The old punch line was, "I don't know art, but I know what I like."
I grew up around people who appreciated craftsmanship, and learning how to make things, not only the easy way, taught me a lot of what's involved in being able to render something artistically. To be able to actually envision what a final result should look like and then create it is, to me, artistry. Too many people cannot do that. Myself, I am a fairly good machinist and woodworker, but I cannot approach the levels of artistry involved in creating a masterpiece. I look at almost everything with those same attempts to prove a skill set.
I've been lucky enough to know some true artists, an old friend had a career as an illustrator of children's books, another taught me the basics of photography and developing of films, and over the years I've met a number of fairly famous people who have the ability to make a living thru their creative artistry. I have some pieces gifted hanging today.
I took the basic art history courses in school, and toured a number of the worlds better museums, but it took a fair amount of time for me to develop an appreciation for the specific mediums I take the most pleasure from. And travel helped. I've bought Easter eggs in Prague, etchings of places I've been, glass I've seen blown, the occasional painting in galleries, carvings, and even sculptures. Everything on display in my home has a meaning and memory for me, and those are the values I put on a piece.
I love being able to walk through a museum and try to guess the artist/school/or nationality or the works before I read the information plaques. It's like a puzzle, or test, and it forces me to learn. I love going out an finding an exhibition going on as I travel; it gives me the opportunity to talk to the artists and I find I usually can get them to explain the processes they use in creating their pieces. Talking about the new printing processes for photographic images on glass, or metals, would never be possible if I didn't know what I do about handling films. Talking carving with a sculptor or joinery with a cabinet maker; material properties in a glass studio; or the use of layering in painting with modern acrylics are things I would never have thought I'd be able to do 40 years ago. But if I'd never got out into the world and met the people in it, I'd never have learned these things.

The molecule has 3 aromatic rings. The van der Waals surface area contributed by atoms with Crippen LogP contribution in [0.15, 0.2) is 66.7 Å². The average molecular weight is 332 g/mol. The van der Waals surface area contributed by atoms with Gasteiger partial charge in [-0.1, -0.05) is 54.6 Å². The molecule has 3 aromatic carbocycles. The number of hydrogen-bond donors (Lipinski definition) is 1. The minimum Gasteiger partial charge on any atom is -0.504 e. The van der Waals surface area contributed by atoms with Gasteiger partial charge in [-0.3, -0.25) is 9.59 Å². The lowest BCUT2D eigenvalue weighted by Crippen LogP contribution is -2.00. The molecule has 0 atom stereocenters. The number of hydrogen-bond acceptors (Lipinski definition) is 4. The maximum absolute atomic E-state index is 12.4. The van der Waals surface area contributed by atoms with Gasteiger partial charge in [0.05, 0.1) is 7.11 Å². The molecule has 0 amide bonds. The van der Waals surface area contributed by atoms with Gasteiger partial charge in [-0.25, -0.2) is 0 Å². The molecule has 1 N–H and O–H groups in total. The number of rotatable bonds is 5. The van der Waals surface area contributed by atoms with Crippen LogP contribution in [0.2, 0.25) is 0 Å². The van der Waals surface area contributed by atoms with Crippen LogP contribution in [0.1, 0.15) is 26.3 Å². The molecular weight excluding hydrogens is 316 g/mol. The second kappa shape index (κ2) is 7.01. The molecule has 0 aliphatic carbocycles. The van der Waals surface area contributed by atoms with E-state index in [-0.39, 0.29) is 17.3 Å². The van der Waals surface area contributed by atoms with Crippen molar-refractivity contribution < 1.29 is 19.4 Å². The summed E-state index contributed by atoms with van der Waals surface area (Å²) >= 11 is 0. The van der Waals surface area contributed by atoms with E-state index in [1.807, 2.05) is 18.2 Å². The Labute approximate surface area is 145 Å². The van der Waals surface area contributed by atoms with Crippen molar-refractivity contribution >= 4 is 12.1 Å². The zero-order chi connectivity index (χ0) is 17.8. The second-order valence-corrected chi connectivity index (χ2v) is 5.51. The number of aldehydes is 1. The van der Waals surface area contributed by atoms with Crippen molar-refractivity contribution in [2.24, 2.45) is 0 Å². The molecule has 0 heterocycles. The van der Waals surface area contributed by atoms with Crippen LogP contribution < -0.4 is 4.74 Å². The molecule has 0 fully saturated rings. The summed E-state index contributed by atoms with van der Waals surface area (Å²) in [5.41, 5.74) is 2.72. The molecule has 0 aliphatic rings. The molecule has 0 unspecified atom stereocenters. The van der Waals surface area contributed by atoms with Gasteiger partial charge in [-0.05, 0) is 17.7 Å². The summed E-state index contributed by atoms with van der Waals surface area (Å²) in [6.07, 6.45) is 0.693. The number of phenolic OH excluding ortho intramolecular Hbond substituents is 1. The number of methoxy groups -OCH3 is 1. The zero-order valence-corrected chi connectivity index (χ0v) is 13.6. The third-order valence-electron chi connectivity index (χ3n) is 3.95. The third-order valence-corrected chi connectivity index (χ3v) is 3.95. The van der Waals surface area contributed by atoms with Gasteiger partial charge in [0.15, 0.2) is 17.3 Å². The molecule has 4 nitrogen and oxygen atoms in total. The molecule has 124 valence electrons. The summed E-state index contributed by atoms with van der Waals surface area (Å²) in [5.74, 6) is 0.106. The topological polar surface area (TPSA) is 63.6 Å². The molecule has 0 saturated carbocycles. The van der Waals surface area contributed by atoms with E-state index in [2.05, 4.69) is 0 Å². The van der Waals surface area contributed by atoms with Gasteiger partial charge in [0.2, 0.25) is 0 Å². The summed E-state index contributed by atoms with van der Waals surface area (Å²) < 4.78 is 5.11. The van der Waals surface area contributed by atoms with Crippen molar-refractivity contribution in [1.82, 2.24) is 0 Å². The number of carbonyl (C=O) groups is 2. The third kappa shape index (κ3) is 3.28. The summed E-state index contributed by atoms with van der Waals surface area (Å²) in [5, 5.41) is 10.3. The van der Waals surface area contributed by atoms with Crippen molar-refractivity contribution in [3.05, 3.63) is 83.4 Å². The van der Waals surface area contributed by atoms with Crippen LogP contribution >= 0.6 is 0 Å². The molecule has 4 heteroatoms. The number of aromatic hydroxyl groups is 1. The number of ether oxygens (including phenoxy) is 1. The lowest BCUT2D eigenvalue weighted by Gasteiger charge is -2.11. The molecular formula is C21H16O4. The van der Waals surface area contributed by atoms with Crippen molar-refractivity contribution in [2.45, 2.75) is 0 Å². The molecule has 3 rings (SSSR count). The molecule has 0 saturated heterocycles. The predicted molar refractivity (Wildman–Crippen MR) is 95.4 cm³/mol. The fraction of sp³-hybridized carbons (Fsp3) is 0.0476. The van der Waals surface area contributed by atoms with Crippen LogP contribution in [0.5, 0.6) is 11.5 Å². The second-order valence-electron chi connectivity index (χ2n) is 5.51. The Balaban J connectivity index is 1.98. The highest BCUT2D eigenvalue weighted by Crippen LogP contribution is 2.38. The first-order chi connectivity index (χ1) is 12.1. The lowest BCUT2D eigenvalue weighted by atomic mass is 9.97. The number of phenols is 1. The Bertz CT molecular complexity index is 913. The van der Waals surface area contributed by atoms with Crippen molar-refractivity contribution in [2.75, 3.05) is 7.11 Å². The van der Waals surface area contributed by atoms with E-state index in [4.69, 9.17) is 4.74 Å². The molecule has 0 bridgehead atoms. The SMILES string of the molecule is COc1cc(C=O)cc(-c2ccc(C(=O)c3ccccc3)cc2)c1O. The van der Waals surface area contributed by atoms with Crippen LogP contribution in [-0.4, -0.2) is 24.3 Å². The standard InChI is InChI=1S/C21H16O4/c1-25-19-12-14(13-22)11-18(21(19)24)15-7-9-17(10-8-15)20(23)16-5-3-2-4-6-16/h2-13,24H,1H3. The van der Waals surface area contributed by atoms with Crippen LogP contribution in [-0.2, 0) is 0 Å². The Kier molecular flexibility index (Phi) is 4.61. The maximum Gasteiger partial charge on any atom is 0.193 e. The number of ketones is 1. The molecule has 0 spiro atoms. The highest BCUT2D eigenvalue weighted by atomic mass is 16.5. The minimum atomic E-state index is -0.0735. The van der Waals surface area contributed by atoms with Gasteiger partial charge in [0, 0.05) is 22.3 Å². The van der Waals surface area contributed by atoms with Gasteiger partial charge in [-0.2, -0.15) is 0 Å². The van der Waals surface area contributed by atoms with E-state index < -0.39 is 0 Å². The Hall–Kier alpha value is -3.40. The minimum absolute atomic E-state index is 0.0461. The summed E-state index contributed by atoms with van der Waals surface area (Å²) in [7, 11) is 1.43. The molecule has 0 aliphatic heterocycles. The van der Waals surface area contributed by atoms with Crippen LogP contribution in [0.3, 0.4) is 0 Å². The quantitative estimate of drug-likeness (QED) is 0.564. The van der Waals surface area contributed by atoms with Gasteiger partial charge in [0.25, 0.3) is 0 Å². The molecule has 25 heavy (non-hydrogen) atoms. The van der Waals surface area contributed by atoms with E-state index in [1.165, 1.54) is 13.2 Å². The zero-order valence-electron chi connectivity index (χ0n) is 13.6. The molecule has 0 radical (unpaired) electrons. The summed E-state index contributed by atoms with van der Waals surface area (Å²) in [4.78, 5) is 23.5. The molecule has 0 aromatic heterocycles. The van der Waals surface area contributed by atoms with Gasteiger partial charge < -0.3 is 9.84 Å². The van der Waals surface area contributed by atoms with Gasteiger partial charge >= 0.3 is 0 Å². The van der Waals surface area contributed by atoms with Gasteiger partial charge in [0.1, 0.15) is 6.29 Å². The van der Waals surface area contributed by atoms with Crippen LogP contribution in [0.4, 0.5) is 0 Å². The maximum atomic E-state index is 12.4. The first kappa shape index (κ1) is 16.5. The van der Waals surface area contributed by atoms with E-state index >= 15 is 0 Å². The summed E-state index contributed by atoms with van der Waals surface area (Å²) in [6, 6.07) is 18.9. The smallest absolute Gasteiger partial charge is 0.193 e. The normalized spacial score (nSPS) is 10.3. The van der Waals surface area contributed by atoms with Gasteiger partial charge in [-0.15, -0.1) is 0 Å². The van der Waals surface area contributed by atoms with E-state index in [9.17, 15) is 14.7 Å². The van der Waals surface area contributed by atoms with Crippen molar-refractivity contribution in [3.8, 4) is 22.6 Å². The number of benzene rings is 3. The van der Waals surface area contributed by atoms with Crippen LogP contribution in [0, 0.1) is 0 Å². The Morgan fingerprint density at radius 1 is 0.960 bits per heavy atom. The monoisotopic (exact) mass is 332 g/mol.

But as much as travel has added to my love of art, reading has likewise contributed to my understanding of it. I have to admit I still don't fully understand the fashions for clothing that people wore, much of it seems more uncomfortable than useful, but knowing something about history helps tremendously in understanding art. The influence of religion is tremendous, no matter what part of the world you're in, and major events, coronations, battles, miracles, etc, all get their strength from art. That which survives today tells us of what happened 200, 500, 2000 years ago, and what was important enough to actually be worth the effort to record it.
To look at a picture painted in 1816 and wonder why Turner made the sky so orange, tells us of the effects of a volcanic explosion in Sumatra. To see the paintings of Van Eck and realize that the middle class of merchants was gaining the wherewithal to put the time and money into having portraits painted (previously exclusive to nobles and the clergy) , to see the fresco's of Thera and realize those birds and monkeys once existed in the Med, that is a major part of the value of art.
But, in the end, if you like something, enjoy it. If you don't, move on.